Paycheck Protection Program Flexibility Act (PPPFA) Enhances Borrower Options
Congress has passed the Paycheck Protection Program Flexibility Act (“PPPFA”) which amends the CARES Act and the Small Business Act to modify certain provisions related to the forgiveness of loans under the Paycheck Protection Program (PPP). This program continues to evolve, however the changes noted below are sure to bring relief to borrowers.
- The eight-week “covered period” has been extended to twenty-four weeks. Borrowers who received their loans prior to the PPPFA will be able to elect the eight-week or twenty-four-week period when applying for forgiveness. With this change, many pharmacies that elect the twenty-four-week period should be able to use 100% of their loans for Payroll Costs, which should allow for maximum forgiveness.
- Prior to the PPPFA, 75% of the proceeds were to be used for Payroll Costs; this threshold has changed to 60%. Therefore, 60% of the loan proceeds must be spent on Payroll Costs to maximize forgiveness while the remaining 40% may be used for Nonpayroll Costs.
- If a borrower experienced a drop in employment levels or salary/hourly wages, they now have until 12/31/2020 rather than 6/30/2020 to rehire employees and/or return wages to pre-pandemic levels. Additionally, new options for Full-Time Equivalent (FTE) employee reductions are available. This again provides an increased opportunity to maximize the amount of forgiveness.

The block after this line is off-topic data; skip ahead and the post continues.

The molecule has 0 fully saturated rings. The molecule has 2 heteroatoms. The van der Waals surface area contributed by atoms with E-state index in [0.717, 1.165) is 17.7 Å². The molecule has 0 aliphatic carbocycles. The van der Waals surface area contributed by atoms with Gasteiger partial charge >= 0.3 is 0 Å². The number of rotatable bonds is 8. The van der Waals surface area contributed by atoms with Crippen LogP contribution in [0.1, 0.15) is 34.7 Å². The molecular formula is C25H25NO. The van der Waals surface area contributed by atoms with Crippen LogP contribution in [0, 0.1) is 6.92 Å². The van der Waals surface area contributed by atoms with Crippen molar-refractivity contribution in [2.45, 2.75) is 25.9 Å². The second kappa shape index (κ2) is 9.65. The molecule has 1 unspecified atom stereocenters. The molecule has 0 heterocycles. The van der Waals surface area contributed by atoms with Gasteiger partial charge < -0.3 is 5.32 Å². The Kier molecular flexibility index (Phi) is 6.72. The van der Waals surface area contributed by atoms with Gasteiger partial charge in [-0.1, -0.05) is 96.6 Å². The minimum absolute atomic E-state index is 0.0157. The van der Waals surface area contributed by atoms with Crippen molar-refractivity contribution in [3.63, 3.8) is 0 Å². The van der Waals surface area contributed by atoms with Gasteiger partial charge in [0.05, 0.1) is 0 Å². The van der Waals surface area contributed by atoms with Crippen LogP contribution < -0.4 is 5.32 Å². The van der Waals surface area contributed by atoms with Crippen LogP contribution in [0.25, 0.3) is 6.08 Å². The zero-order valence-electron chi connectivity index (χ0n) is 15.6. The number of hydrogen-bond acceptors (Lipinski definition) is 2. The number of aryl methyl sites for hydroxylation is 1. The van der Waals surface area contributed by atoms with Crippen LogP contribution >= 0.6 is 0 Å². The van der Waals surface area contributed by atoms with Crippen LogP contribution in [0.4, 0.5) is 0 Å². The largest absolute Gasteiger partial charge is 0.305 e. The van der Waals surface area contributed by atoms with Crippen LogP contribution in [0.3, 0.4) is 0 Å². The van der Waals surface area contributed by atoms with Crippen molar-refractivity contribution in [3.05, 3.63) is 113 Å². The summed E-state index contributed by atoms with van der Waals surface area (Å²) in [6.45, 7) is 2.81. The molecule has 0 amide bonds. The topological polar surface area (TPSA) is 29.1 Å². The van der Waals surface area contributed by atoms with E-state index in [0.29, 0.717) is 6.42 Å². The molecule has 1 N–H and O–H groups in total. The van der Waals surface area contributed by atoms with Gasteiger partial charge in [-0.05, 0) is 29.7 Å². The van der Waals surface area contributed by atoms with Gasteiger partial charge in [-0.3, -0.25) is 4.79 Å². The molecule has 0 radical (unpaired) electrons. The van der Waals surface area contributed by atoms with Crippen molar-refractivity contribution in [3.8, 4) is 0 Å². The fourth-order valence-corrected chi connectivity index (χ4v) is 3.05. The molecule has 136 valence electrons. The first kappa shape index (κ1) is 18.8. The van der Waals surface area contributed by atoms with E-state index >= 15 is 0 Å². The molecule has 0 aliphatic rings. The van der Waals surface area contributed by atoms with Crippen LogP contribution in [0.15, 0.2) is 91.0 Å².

- Borrowers have more flexibility regarding amounts that must be paid back, including an extended deferral period before payments begin and a potential increase in the term from two years to five years.
- Additionally, the CARES Act allowed for businesses to defer payment of the 2020 employer portion of Social Security tax into 2021 and 2022. This deferral option was not available for those with PPP loans until after the loan had been forgiven. The PPPFA will now allow a borrower to begin deferral of this tax even if the loan is forgiven prior to 12/31/2020. We advise everyone to cautiously approach this change – a good rule of thumb with any payroll taxes; always pay and pay timely.
With fundamental changes such as these, questions arise, and planning remains critical; further guidance is expected from the SBA and Treasury. Stay tuned to Sykes & Company, P.A. as we continue to monitor the PPP and what it means for you and your pharmacy.
To read the full contents of the PPPFA, click here (H.R. 7010).
As always, feel free to send your questions to ASK SYKES to confer with a trusted pharmacy advisor.